On March 25th, Georgia passed a collection of new voting laws which are a grave and concerning step backwards for our country. This legislation increased identification requirements for absentee voting, limited the number of drop boxes available for early voters, restricted provisional ballots, and made it a crime to hand out food or water to those waiting in line to vote. The legislation was premised on a lie: that there was widespread fraud in the 2020 Presidential election and that, therefore, legislation was required to make it “harder to cheat.”
These provisions restrict access to voting for all Georgians, and in particular, limit the rights of voters in Georgia who have the least mobility, privilege, and access. The result is that these provisions make it harder for Black voters in Georgia to exercise their Constitutional right. Context matters. And in this case, it’s hard not to interpret this legislation as a reaction to—and retribution for—the state’s election results. This is codified injustice, and it exists in direct contradiction to the values upon which our country was founded.
Voting is not a partisan issue. It’s a constitutional right and a cornerstone of our democracy. To suppress voting is to deny justice.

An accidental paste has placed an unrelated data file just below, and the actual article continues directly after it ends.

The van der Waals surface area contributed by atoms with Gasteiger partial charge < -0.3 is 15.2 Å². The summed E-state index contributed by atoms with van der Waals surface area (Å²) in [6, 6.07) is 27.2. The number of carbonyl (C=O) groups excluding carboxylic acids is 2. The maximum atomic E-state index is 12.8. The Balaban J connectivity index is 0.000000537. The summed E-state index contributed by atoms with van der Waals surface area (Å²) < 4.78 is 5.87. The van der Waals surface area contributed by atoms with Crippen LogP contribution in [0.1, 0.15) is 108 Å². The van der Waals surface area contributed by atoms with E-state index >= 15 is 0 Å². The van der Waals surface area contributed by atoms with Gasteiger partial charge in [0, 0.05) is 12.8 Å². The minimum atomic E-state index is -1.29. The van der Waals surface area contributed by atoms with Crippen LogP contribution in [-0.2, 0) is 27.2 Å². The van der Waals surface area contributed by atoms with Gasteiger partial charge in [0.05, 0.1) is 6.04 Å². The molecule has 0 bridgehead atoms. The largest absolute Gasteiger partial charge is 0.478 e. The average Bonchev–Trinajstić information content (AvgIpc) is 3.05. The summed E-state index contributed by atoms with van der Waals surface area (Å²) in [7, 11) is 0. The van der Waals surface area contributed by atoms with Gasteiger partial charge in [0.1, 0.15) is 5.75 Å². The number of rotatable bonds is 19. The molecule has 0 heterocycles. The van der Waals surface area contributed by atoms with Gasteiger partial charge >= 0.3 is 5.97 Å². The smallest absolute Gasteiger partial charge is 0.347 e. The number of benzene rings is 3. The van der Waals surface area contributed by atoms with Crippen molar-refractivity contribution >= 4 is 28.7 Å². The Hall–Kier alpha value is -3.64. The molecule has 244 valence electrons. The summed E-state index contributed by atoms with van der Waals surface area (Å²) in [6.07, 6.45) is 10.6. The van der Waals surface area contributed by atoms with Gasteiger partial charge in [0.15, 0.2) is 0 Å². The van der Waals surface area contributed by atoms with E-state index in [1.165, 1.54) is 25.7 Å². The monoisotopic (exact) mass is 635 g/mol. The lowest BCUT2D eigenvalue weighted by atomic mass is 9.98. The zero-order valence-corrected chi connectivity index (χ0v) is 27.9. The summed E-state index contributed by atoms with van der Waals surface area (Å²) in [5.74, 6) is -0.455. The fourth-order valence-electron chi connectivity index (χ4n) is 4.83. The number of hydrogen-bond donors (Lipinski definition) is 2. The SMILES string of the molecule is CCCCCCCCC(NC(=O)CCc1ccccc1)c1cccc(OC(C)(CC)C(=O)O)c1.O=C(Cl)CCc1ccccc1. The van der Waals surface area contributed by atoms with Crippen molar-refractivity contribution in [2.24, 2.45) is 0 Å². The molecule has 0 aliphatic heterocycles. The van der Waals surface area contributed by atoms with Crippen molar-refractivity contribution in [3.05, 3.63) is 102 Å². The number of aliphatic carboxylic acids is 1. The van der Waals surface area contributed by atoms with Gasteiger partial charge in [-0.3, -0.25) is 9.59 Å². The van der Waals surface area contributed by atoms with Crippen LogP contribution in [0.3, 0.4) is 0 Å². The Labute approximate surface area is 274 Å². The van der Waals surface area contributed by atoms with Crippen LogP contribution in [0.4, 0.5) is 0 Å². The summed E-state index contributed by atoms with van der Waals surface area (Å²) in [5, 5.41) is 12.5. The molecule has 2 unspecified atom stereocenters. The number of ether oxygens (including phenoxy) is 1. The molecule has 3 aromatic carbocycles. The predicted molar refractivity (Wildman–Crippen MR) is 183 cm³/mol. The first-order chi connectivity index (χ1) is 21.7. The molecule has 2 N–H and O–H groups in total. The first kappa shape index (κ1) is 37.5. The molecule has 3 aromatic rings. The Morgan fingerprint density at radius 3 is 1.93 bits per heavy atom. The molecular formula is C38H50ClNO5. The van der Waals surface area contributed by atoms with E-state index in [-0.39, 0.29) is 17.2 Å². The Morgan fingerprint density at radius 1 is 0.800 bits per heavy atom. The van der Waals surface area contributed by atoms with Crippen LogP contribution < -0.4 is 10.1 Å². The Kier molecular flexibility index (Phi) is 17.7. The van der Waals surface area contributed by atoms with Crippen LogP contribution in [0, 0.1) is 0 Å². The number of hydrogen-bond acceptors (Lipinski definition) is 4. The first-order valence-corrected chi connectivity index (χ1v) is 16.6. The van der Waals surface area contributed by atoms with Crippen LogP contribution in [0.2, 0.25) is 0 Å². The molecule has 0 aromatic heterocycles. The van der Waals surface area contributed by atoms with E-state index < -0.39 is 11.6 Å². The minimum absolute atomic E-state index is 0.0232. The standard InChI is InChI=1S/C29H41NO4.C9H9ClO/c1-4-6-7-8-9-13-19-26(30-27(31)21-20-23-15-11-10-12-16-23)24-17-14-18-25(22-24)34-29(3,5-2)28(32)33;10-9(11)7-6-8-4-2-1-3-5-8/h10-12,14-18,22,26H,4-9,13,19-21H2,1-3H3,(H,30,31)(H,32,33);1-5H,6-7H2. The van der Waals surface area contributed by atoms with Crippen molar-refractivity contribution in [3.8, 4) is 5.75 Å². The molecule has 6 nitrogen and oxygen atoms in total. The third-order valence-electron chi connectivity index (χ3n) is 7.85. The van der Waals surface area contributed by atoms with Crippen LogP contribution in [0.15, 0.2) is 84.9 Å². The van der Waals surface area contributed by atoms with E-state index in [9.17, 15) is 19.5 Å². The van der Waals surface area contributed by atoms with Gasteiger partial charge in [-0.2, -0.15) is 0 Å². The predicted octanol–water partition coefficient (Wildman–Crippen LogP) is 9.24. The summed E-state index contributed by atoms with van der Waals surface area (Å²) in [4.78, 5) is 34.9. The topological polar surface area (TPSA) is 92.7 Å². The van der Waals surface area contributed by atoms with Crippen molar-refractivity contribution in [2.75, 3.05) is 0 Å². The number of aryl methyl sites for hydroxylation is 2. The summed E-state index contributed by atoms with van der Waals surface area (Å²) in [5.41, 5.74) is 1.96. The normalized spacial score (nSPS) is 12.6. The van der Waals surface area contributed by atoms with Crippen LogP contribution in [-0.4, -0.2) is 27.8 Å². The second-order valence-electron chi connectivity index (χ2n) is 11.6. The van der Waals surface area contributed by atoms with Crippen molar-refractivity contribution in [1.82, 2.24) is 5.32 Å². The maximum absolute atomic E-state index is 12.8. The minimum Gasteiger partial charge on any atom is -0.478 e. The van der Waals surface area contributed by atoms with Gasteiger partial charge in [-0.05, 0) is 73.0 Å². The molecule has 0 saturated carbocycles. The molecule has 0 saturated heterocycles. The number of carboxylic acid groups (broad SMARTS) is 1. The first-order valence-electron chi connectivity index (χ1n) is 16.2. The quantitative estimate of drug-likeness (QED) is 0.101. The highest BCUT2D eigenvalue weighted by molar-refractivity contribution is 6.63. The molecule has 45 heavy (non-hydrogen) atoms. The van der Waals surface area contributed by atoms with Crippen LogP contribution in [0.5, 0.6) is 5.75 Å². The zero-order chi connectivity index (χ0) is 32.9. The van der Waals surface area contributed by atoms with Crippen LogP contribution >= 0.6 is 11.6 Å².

Just a few months ago in the 2020 election, Year Up staff, students, and alumni worked hard to register people to vote, mobilize communities, and, yes, hand out food and water to those who were waiting for hours to vote. It was incredibly humbling and inspiring to see the power of a community coming together in service of democracy and increased civic engagement.
I’ve had the privilege to know the late Congressman John Lewis and hear him speak about how he laid his life on the line in 1965 as he walked across Edmund Pettus Bridge in pursuit of justice and the right to vote.
To stand up and express our outrage at laws that restrict voting access not only honors the memory of those who fought to increase voting rights, but also honors the futures of all young adults—in Georgia and beyond. We cannot allow this country to move backwards, to restrict opportunity rather than broaden it.
We stand with our colleagues in corporate America who have called on business leaders to stand for racial justice and speak up against this legislation. We are hopeful that our colleagues in the nonprofit community will join us in opposing not only this legislation, but all legislation that seeks to restrict the rights of voters. We must do all that we can to ensure that everyone has an opportunity to participate in the democratic process, and use that right in the pursuit of social, economic, and racial justice.